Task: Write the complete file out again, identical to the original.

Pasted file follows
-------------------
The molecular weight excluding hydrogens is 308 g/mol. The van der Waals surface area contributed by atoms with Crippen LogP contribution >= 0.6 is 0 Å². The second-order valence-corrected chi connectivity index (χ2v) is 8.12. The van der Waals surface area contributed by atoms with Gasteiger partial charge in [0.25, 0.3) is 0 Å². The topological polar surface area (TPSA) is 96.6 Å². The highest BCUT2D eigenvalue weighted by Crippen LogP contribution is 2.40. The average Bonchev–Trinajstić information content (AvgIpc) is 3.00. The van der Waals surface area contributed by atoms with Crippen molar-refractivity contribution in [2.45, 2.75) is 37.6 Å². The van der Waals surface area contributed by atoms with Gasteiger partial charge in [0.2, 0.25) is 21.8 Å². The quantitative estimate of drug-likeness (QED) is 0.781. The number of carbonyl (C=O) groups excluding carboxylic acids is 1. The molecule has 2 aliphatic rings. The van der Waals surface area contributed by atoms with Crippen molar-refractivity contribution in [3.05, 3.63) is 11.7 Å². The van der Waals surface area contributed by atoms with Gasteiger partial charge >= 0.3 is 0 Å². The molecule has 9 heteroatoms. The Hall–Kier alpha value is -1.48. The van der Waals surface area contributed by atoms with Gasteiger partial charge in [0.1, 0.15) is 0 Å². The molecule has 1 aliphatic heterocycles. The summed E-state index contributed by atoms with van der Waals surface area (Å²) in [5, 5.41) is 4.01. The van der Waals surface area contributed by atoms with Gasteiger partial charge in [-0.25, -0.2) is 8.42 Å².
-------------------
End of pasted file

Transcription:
The molecular weight excluding hydrogens is 308 g/mol. The van der Waals surface area contributed by atoms with Crippen LogP contribution >= 0.6 is 0 Å². The second-order valence-corrected chi connectivity index (χ2v) is 8.12. The van der Waals surface area contributed by atoms with Gasteiger partial charge in [0.25, 0.3) is 0 Å². The topological polar surface area (TPSA) is 96.6 Å². The highest BCUT2D eigenvalue weighted by Crippen LogP contribution is 2.40. The average Bonchev–Trinajstić information content (AvgIpc) is 3.00. The van der Waals surface area contributed by atoms with Crippen molar-refractivity contribution in [2.45, 2.75) is 37.6 Å². The van der Waals surface area contributed by atoms with Gasteiger partial charge in [0.2, 0.25) is 21.8 Å². The quantitative estimate of drug-likeness (QED) is 0.781. The number of carbonyl (C=O) groups excluding carboxylic acids is 1. The molecule has 2 aliphatic rings. The van der Waals surface area contributed by atoms with Crippen molar-refractivity contribution in [3.05, 3.63) is 11.7 Å². The van der Waals surface area contributed by atoms with Gasteiger partial charge >= 0.3 is 0 Å². The molecule has 9 heteroatoms. The Hall–Kier alpha value is -1.48. The van der Waals surface area contributed by atoms with Gasteiger partial charge in [0.1, 0.15) is 0 Å². The molecule has 1 aliphatic heterocycles. The summed E-state index contributed by atoms with van der Waals surface area (Å²) in [5, 5.41) is 4.01. The van der Waals surface area contributed by atoms with Gasteiger partial charge in [-0.25, -0.2) is 8.42 Å².